Grains are often companion planted with sunflowers or other nitrogen-fixing plants. Such planting does not permit mechanized harvesting, but rather is perfectly suited to the hand-harvesting that allows the farmer to cut the grain around the companion plant and leave that plant to be harvested when it is ready. This companion planting ensures that the soil is not depleted of nitrogen and negates the need for crop rotations, which many smallholders would not be able to afford.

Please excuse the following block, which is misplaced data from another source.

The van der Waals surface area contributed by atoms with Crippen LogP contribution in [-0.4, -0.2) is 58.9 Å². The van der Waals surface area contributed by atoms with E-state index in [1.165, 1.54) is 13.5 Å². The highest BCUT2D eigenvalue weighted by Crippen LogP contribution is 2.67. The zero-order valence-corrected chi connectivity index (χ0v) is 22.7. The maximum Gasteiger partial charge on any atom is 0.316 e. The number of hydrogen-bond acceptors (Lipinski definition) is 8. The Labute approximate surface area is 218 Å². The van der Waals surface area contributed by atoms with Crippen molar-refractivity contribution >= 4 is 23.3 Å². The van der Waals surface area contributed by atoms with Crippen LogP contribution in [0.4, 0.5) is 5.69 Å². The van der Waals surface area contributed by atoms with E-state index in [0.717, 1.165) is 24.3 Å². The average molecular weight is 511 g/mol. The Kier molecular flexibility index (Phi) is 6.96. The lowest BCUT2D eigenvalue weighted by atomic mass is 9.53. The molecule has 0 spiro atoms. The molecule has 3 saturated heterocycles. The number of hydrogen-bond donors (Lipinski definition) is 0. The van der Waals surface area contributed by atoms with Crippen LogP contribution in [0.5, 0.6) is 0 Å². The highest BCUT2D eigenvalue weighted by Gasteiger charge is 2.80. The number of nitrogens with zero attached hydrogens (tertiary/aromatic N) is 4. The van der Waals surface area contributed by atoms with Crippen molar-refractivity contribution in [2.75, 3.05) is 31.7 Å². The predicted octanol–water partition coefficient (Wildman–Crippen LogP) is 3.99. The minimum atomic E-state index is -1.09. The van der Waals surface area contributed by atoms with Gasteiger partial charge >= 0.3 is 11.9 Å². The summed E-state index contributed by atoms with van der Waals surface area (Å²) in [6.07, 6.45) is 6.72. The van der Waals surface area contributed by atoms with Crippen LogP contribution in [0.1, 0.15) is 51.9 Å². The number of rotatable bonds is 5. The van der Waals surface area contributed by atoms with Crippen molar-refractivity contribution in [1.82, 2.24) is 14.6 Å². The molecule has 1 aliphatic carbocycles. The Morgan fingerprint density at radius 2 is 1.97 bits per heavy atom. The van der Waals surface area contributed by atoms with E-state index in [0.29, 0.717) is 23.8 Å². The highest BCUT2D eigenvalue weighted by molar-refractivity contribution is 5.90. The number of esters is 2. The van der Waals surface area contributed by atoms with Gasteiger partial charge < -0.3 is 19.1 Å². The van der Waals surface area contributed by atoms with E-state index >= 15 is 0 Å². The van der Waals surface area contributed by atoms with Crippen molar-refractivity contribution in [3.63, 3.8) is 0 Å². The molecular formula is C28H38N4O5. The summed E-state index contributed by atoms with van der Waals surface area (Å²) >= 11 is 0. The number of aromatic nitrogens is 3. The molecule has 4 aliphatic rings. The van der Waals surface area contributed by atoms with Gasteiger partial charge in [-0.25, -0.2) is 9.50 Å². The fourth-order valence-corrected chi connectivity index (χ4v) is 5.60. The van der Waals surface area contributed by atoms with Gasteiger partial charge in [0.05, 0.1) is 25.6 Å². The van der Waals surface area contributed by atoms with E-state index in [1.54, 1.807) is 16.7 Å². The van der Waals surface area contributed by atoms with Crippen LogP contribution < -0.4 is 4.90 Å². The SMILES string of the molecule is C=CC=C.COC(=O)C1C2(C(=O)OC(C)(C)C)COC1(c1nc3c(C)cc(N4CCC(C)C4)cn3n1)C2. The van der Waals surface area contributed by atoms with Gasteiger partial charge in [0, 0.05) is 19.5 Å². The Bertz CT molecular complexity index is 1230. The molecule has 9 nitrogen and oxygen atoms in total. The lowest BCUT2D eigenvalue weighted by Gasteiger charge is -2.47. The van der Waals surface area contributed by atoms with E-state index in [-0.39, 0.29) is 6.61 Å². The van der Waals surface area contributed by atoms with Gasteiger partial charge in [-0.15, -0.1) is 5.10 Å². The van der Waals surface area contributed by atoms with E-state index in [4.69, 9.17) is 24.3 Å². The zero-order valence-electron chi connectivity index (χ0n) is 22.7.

Bees are another common feature of the Ethiopian agricultural landscape. Apiaries are commonly seen and the government has promoted them in rural areas as an income-generating activity for farmers and women. The bright yellow hives, mostly of the Langstroth variety and not the African top-bar hive, can be spotted against the brown and green landscape from quite far away. With all the sunflowers and other open-pollinated crops growing, their use will surely be encouraged even more as more and more farmers discover the pleasures of beekeeping and the value of raising honey to sell. Interestingly, two of the ancient rock-cut churches I visited in the area have had bees in the upper reaches of the church for as long as anyone can remember. The honey is wild and rarely harvested, and is only given out by the priests for its curative powers. The people in this area believe this honey is miraculous and I am certainly going to argue with them. Walking into the cool, dark recesses of one 600 year-old church, the silence was broken only by the buzzing of thousands of bees in the upper reaches of the ceiling areas.